When looking to implement virtual machine (VM) hypervisors, most companies will compare KVM vs. VMware hypervisors.
Choosing between KVM and VMware hypervisors will require understanding your hardware, IT resources, and performance needs, along with a good understanding of your company’s financial needs. This article weighs those options.
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What is the KVM hypervisor?
Kernel-based virtual machine (KVM) is a Type 2 Linux hypervisor that acts as a Type 1 hypervisor, as it runs on hardware that has virtualization extensions for Intel VT or AMD-V processors. KVM is made up of a loadable kernel module (kvm.ko) and a processor-specific module for Intel or AMD used to host Linux and Windows images on virtual machines with the QEMU userspace. KVM is available as a free open source software download, but there are commercial support options from vendors like Red Hat or Oracle.
What is the VMware ESXi hypervisor?
The VMware hypervisor ESXi is a bare metal type 1 hypervisor designed to run on a physical server to partition hardware. The previous version, ESX, loaded a Linux kernel as a service console, but the Linux kernel was dropped in version 4.1. ESXi now uses the vmkernel to run hardware, the guest computing systems, and the service console. ESXi also requires either the free vSphere software or a paid subscription vSphere 7 plan.
Pricing for KVM vs. VMware
These tools both come in free or paid options. KVM is available as a free and open source tool with optional support options. VMWare’s ESXi hypervisor and vSphere virtualization software are available with limited capabilities at a free tier with extended features and support available at paid levels.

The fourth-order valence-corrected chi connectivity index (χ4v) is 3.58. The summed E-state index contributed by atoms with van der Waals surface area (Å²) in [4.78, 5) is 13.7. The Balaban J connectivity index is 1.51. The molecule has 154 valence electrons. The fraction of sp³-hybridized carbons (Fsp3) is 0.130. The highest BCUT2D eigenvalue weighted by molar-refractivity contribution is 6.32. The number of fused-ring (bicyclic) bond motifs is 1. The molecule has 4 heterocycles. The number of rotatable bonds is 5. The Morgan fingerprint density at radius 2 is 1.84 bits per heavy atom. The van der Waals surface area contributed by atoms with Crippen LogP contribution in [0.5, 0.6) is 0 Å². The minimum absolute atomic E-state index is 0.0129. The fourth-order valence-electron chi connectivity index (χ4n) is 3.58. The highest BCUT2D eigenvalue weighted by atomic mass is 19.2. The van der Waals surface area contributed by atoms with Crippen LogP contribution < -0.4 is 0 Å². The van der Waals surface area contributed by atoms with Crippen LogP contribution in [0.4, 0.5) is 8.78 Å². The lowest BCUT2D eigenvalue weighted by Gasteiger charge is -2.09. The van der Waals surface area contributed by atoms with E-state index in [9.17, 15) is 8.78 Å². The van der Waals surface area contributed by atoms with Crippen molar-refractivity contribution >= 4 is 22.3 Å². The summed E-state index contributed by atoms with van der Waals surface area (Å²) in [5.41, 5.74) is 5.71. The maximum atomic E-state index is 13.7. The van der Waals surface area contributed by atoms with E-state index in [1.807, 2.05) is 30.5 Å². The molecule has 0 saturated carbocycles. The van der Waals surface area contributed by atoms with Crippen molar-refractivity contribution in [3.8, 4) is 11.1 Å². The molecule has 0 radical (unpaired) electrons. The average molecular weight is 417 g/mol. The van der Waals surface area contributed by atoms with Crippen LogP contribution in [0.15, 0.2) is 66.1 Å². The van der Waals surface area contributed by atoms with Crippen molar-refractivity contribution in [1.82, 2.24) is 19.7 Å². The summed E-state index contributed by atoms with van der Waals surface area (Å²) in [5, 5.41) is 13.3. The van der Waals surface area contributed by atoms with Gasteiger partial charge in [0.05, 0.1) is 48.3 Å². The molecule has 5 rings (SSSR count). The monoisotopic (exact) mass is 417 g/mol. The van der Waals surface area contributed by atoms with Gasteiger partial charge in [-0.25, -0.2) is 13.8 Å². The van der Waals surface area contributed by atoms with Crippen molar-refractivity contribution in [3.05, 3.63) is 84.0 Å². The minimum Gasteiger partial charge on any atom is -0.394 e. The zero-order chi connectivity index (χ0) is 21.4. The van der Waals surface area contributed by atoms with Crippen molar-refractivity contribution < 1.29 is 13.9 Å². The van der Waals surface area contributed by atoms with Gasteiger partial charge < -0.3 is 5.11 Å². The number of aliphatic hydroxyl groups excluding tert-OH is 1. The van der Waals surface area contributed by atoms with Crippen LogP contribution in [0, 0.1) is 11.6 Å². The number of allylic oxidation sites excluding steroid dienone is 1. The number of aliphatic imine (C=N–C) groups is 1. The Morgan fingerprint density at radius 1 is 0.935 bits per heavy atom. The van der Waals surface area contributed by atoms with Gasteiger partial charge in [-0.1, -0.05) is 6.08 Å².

KVM can be installed on a range of servers as long as they have the Intel VT or AMD-V processors. This gives you more flexibility when choosing hardware vendors and for future iterations of your server architecture.
VMware claims a piece of hardware when you install ESXi. This means that upgrading to new versions of ESXi or vSphere may render your older hardware obsolete.
The Linux kernel gives KVM a single level of abstraction but doesn’t affect performance. VMware tends to play up that ESXi is a true bare metal hypervisor, and therefore has faster processing, but the difference is negligible to most users.
The difference between KVM vs. VMware performance really has to do with the tools that run the virtualization capabilities. That said, VMware’s vSphere 7 released Monster VMs, which double the performance and capacity for clusters.
KVM support is provided through several well-respected vendors like Red Hat or Oracle, and there is a vibrant community of home lab and professional server admins available for help. As with any open source tool, you’ll want to ensure that you have enough in-house or outsourced resources to set up, run, and maintain the software.
VMware is designed with enterprise corporations in mind, and the support options reflect that vertical’s need. VMware support ranges from 24/7 developer support to on-premises support staff, and everything in between. Verified resellers, contractors, and industry-specific support options are available.
Which is best for small, medium, and large enterprises?
As an open source software, KVM’s total cost of ownership (TCO) will win for small businesses nearly every time. While VMware offers a free version of ESXi and vSphere, companies that look to scale their VM efforts will quickly need to increase their plans, which may mean they switch to another option quickly.
Medium to large enterprises may want to consider VMware over KVM for its scalability and support. As these companies grow in scope and complexity, the support and technical capabilities of VMware will only serve them better.
Overall, companies who have more employee resources than cash on hand should consider KVM, while those looking to scale quickly will want to consider VMware.